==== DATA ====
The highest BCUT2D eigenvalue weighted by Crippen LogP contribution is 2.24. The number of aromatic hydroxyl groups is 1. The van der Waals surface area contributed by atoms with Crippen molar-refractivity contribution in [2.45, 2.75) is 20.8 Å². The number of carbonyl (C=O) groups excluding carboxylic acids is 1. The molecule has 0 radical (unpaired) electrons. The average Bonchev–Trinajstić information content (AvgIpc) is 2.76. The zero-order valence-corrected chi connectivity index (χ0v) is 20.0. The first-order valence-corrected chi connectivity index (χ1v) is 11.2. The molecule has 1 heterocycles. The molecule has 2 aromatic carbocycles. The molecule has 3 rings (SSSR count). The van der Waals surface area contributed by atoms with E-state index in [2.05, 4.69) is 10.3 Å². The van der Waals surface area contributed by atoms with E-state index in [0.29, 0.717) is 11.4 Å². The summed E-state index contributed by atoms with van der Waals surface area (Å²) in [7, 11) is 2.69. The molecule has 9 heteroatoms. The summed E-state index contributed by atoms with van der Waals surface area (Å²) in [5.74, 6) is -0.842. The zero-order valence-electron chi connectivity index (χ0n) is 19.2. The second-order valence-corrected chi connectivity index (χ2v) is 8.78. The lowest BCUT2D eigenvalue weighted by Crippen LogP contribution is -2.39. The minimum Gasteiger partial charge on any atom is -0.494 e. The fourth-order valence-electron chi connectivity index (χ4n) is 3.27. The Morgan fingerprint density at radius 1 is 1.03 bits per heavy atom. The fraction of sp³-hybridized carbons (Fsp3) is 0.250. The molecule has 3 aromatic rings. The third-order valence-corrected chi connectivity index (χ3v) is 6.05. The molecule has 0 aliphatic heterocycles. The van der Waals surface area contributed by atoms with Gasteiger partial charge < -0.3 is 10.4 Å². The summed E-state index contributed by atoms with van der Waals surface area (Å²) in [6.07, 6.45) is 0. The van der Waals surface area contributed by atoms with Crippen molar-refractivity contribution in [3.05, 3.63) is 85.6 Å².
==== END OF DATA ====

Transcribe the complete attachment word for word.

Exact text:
The highest BCUT2D eigenvalue weighted by Crippen LogP contribution is 2.24. The number of aromatic hydroxyl groups is 1. The van der Waals surface area contributed by atoms with Crippen molar-refractivity contribution in [2.45, 2.75) is 20.8 Å². The number of carbonyl (C=O) groups excluding carboxylic acids is 1. The molecule has 0 radical (unpaired) electrons. The average Bonchev–Trinajstić information content (AvgIpc) is 2.76. The zero-order valence-corrected chi connectivity index (χ0v) is 20.0. The first-order valence-corrected chi connectivity index (χ1v) is 11.2. The molecule has 1 heterocycles. The molecule has 2 aromatic carbocycles. The molecule has 3 rings (SSSR count). The van der Waals surface area contributed by atoms with E-state index in [2.05, 4.69) is 10.3 Å². The van der Waals surface area contributed by atoms with E-state index in [0.29, 0.717) is 11.4 Å². The summed E-state index contributed by atoms with van der Waals surface area (Å²) in [7, 11) is 2.69. The molecule has 9 heteroatoms. The summed E-state index contributed by atoms with van der Waals surface area (Å²) in [5.74, 6) is -0.842. The zero-order valence-electron chi connectivity index (χ0n) is 19.2. The second-order valence-corrected chi connectivity index (χ2v) is 8.78. The lowest BCUT2D eigenvalue weighted by Crippen LogP contribution is -2.39. The minimum Gasteiger partial charge on any atom is -0.494 e. The fourth-order valence-electron chi connectivity index (χ4n) is 3.27. The Morgan fingerprint density at radius 1 is 1.03 bits per heavy atom. The fraction of sp³-hybridized carbons (Fsp3) is 0.250. The molecule has 3 aromatic rings. The third-order valence-corrected chi connectivity index (χ3v) is 6.05. The molecule has 0 aliphatic heterocycles. The van der Waals surface area contributed by atoms with Gasteiger partial charge < -0.3 is 10.4 Å². The summed E-state index contributed by atoms with van der Waals surface area (Å²) in [6.07, 6.45) is 0. The van der Waals surface area contributed by atoms with Crippen molar-refractivity contribution in [3.05, 3.63) is 85.6 Å².